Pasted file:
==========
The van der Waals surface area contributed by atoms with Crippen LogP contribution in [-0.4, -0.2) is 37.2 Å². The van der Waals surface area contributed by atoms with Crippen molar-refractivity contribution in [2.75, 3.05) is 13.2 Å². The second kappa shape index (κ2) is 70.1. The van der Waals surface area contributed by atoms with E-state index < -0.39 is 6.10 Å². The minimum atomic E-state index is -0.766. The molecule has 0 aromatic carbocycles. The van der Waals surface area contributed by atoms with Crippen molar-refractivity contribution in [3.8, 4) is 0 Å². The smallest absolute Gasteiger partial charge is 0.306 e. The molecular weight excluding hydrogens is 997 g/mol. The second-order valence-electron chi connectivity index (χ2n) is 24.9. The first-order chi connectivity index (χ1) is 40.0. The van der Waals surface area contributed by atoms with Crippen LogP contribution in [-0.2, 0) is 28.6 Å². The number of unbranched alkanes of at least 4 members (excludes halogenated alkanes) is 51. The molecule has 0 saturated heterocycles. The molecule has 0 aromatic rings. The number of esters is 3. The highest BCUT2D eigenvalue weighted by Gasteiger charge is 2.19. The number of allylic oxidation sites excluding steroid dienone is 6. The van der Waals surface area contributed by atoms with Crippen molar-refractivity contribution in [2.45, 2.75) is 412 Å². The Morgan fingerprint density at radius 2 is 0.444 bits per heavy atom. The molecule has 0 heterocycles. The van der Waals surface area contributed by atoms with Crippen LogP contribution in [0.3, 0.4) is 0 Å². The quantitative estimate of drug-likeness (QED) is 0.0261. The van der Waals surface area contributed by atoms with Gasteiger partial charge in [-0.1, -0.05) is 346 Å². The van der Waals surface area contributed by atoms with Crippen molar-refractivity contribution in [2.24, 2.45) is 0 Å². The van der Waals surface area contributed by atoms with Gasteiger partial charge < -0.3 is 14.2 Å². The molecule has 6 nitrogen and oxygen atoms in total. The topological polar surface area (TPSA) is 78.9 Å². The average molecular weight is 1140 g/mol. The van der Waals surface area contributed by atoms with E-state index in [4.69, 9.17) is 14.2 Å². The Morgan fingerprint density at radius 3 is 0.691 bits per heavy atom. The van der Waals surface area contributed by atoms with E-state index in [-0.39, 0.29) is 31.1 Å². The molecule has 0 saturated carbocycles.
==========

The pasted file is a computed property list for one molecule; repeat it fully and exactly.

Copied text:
The van der Waals surface area contributed by atoms with Crippen LogP contribution in [-0.4, -0.2) is 37.2 Å². The van der Waals surface area contributed by atoms with Crippen molar-refractivity contribution in [2.75, 3.05) is 13.2 Å². The second kappa shape index (κ2) is 70.1. The van der Waals surface area contributed by atoms with E-state index < -0.39 is 6.10 Å². The minimum atomic E-state index is -0.766. The molecule has 0 aromatic carbocycles. The van der Waals surface area contributed by atoms with Crippen molar-refractivity contribution in [3.8, 4) is 0 Å². The smallest absolute Gasteiger partial charge is 0.306 e. The molecular weight excluding hydrogens is 997 g/mol. The second-order valence-electron chi connectivity index (χ2n) is 24.9. The first-order chi connectivity index (χ1) is 40.0. The van der Waals surface area contributed by atoms with Crippen LogP contribution in [-0.2, 0) is 28.6 Å². The number of unbranched alkanes of at least 4 members (excludes halogenated alkanes) is 51. The molecule has 0 saturated heterocycles. The molecule has 0 aromatic rings. The number of esters is 3. The highest BCUT2D eigenvalue weighted by Gasteiger charge is 2.19. The number of allylic oxidation sites excluding steroid dienone is 6. The van der Waals surface area contributed by atoms with Crippen molar-refractivity contribution in [2.45, 2.75) is 412 Å². The Morgan fingerprint density at radius 2 is 0.444 bits per heavy atom. The molecule has 0 heterocycles. The van der Waals surface area contributed by atoms with Crippen LogP contribution in [0.3, 0.4) is 0 Å². The quantitative estimate of drug-likeness (QED) is 0.0261. The van der Waals surface area contributed by atoms with Gasteiger partial charge in [-0.1, -0.05) is 346 Å². The van der Waals surface area contributed by atoms with Crippen molar-refractivity contribution in [2.24, 2.45) is 0 Å². The van der Waals surface area contributed by atoms with Gasteiger partial charge < -0.3 is 14.2 Å². The molecule has 6 nitrogen and oxygen atoms in total. The topological polar surface area (TPSA) is 78.9 Å². The average molecular weight is 1140 g/mol. The van der Waals surface area contributed by atoms with E-state index in [4.69, 9.17) is 14.2 Å². The Morgan fingerprint density at radius 3 is 0.691 bits per heavy atom. The van der Waals surface area contributed by atoms with E-state index in [-0.39, 0.29) is 31.1 Å². The molecule has 0 saturated carbocycles.